Much of the resentment in the countryside is caused by cash-starved local governments charging ad hoc taxes to fill their own depleted coffers. The central government is responding by abolishing agricultural tax throughout the country (for the first time in 2,600 years) with the local shortfall being made up by transfers from the central government. Beijing will also continue to crack down on local officials charging "unlawful fees".

Rural education rising

Over the next five years, central expenditure on rural education will rise by more than $25 billion, guaranteeing nine years of free education to every rural child in China's poor western provinces. Cash for rural infrastructure projects, such as road building, and direct subsidies to China's impoverished grain farmers will also come out of the central budget.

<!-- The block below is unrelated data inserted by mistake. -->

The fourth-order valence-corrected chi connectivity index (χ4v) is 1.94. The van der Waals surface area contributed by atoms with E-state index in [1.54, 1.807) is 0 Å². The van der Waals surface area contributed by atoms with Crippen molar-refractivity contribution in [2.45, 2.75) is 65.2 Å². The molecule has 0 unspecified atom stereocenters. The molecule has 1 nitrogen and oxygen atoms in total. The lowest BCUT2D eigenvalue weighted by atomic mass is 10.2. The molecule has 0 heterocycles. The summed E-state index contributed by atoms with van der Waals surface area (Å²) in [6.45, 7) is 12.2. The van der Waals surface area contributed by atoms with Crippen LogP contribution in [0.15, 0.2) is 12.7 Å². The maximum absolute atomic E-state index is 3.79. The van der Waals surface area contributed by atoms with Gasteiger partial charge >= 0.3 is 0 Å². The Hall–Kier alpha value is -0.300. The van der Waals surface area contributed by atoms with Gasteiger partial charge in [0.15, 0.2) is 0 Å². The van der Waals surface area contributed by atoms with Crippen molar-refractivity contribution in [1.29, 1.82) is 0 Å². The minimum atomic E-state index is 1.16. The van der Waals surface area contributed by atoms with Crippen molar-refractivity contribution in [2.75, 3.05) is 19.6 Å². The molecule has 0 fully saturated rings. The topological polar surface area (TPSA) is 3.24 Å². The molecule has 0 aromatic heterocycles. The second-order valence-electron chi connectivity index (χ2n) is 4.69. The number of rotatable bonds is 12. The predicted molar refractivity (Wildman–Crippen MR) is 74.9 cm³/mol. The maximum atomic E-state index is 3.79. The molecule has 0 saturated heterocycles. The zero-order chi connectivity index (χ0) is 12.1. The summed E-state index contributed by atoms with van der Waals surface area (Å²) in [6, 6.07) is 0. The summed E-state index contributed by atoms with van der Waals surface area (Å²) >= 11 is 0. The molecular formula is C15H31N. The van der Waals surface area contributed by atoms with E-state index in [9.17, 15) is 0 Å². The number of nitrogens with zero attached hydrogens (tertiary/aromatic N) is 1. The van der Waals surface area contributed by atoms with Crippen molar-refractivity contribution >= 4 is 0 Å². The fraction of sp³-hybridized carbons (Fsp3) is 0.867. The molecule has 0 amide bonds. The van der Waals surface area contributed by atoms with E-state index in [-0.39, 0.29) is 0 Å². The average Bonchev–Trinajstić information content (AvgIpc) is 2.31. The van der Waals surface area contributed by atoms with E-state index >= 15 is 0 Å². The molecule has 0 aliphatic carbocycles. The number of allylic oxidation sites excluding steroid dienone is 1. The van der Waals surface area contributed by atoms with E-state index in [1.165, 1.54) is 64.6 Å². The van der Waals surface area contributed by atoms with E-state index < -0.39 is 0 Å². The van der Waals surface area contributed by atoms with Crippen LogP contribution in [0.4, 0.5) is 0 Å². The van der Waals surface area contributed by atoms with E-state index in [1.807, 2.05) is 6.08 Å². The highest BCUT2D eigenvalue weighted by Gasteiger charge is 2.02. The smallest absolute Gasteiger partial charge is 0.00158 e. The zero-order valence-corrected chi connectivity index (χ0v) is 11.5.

But the government still needs to dig deeper. Although rural spending this year should hit $42 billion, a 14.2% increase on 2005 and well over the official 9.7% budgeted increase in total central government expenditure, analysts expect real total spending in 2006 to grow by 15% or more. "It is most unlikely that rural or social expenditure growth will be allowed to run ahead of overall expenditure growth," says Arthur Kroeber, managing editor of the China Economic Quarterly.

The state is investing just $2.5 billion in renovating hospitals and upgrading equipment over the next five years - significantly less than the cost of building the high-speed Maglev rail line between Shanghai and Hangzhou, two of the nation's richest cities. And farmers participating in trials of a rural co-operative health system, to be extended to 40% of all counties this year, will be allocated an allowance of just $5 per head.